This article is within the scope of WikiProject Law, an attempt at providing a comprehensive, standardised, pan-jurisdictional and up-to-date resource for the legal field and the subjects encompassed by it.
This article is within the scope of WikiProject England, a collaborative effort to improve the coverage of England on Wikipedia. If you would like to participate, please visit the project page, where you can join the discussion and see a list of open tasks.
This article is within the scope of WikiProject History, a collaborative effort to improve the coverage of the subject of History on Wikipedia. If you would like to participate, please visit the project page, where you can join the discussion and see a list of open tasks.
Master: servant as employer:employee:) funny analogy. Me like.
Um it's the law, not a joke.
It should be noted, when he discusses the Rights of Husbands and Wives, it's really the Rights of Husbands until they're passing... Then it's the Rights of the King. (Pg. 139) Pseymour24 (talk) 16:50, 11 September 2016 (UTC)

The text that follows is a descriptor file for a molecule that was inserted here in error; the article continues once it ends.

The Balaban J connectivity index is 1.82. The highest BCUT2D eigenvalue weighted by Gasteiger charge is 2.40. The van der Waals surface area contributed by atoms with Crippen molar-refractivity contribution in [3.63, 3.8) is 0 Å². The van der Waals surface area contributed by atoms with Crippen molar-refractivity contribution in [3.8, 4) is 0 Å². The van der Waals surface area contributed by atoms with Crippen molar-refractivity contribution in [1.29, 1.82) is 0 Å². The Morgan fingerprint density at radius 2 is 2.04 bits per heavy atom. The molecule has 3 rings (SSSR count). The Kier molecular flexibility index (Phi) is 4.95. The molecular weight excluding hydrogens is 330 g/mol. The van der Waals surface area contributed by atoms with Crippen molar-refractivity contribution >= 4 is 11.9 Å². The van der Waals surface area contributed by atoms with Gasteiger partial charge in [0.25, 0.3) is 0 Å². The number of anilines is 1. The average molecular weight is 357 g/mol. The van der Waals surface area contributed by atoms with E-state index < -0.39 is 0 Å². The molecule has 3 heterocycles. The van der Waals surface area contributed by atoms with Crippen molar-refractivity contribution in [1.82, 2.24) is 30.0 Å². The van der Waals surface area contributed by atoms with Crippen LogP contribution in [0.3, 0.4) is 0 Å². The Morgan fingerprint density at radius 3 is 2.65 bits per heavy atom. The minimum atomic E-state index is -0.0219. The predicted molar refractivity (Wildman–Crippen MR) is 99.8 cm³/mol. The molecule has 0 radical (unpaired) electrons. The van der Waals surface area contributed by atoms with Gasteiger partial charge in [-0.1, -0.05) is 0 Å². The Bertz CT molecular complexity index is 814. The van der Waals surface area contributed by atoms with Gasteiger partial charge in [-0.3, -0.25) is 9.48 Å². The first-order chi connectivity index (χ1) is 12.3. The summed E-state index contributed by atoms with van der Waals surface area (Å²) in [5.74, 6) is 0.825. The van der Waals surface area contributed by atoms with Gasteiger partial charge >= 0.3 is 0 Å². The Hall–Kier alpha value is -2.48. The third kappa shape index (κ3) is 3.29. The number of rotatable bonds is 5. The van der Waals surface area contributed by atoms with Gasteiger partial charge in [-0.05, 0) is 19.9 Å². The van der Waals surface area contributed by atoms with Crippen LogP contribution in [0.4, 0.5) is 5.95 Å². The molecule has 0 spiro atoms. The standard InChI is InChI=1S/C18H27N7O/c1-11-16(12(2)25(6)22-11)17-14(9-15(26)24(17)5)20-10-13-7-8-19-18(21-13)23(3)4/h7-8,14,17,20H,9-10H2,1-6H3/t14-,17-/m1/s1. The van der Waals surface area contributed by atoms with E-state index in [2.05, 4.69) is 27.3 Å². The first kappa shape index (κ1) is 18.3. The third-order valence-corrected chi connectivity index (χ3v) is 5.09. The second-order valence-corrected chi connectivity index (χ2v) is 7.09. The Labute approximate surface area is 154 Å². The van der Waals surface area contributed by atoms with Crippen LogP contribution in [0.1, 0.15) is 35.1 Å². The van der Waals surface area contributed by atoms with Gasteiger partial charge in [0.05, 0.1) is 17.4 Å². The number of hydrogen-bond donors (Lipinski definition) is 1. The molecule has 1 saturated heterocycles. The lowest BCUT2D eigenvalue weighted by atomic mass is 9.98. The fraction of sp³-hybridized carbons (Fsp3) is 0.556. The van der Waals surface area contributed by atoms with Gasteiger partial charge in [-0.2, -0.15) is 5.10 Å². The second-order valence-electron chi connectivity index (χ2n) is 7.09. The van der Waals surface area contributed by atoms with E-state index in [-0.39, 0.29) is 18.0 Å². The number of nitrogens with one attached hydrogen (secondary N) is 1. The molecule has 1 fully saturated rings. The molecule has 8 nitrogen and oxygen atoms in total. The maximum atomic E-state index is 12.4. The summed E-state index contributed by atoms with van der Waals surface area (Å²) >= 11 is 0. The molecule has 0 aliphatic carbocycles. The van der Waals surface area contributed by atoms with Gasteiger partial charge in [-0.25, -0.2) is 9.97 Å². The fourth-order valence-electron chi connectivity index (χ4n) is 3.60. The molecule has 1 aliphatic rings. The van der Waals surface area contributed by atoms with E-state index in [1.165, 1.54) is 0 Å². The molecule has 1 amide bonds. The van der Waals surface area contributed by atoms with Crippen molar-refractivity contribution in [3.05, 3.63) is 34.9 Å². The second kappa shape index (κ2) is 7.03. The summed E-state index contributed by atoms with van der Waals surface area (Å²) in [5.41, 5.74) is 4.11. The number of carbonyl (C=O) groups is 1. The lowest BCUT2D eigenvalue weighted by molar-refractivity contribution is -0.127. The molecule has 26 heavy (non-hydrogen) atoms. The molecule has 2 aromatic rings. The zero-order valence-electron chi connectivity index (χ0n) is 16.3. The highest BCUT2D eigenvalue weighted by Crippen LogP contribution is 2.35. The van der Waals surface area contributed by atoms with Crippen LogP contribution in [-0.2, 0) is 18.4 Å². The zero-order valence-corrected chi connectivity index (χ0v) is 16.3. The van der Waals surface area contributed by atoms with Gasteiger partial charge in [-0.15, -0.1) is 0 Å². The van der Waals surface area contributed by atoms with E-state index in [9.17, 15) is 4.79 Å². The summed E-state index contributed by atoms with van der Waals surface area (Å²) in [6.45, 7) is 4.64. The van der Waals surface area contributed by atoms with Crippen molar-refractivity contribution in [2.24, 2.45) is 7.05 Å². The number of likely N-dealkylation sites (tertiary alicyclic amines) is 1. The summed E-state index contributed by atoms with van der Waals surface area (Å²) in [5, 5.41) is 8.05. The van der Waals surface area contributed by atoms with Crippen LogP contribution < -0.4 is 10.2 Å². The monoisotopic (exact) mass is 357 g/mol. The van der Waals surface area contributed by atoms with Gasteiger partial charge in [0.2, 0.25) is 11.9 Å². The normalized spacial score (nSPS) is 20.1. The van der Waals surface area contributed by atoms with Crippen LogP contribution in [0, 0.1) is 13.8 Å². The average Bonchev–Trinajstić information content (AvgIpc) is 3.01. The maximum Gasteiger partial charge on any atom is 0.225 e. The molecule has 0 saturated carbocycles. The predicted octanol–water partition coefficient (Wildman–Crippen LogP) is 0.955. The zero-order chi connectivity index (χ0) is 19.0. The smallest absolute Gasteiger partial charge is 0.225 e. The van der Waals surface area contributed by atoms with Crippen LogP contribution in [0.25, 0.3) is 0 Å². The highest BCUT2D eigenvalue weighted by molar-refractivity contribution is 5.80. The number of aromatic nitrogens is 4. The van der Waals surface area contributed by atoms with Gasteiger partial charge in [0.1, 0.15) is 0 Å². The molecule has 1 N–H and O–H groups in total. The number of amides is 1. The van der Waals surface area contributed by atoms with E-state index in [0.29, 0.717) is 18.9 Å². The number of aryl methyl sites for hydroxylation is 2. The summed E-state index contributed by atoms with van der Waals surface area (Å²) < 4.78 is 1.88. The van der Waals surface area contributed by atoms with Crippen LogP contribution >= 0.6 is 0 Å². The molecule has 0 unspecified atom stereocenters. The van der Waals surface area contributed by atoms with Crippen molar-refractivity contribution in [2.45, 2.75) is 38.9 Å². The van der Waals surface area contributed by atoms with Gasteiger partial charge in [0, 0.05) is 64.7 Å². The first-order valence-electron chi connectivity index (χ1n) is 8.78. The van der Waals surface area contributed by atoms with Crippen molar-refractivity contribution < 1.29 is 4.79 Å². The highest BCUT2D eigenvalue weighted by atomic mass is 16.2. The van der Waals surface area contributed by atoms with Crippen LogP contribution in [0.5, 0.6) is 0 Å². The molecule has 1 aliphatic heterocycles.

It would be interesting if the article could provide more context on Blackstone's explanation of British laws on recusant Catholics. ADM (talk) 11:03, 3 July 2009 (UTC)
As to papists, what has been said of the Protestant dissenters would hold equally strong for a general toleration of them; provided their separation was founded only upon difference of opinion in religion, and their principles did not also extend to a subversion of the civil government. If once they could be brought to renounce the supremacy of the pope, they might quietly enjoy their seven sacraments, their purgatory, and auricular confession; their worship of relics and images; nay even their transubstantiation. But while they acknowledge a foreign power, superior to the sovereignty of the kingdom, they cannot complain if the laws of that kingdom will not treat them upon the footing of good subjects..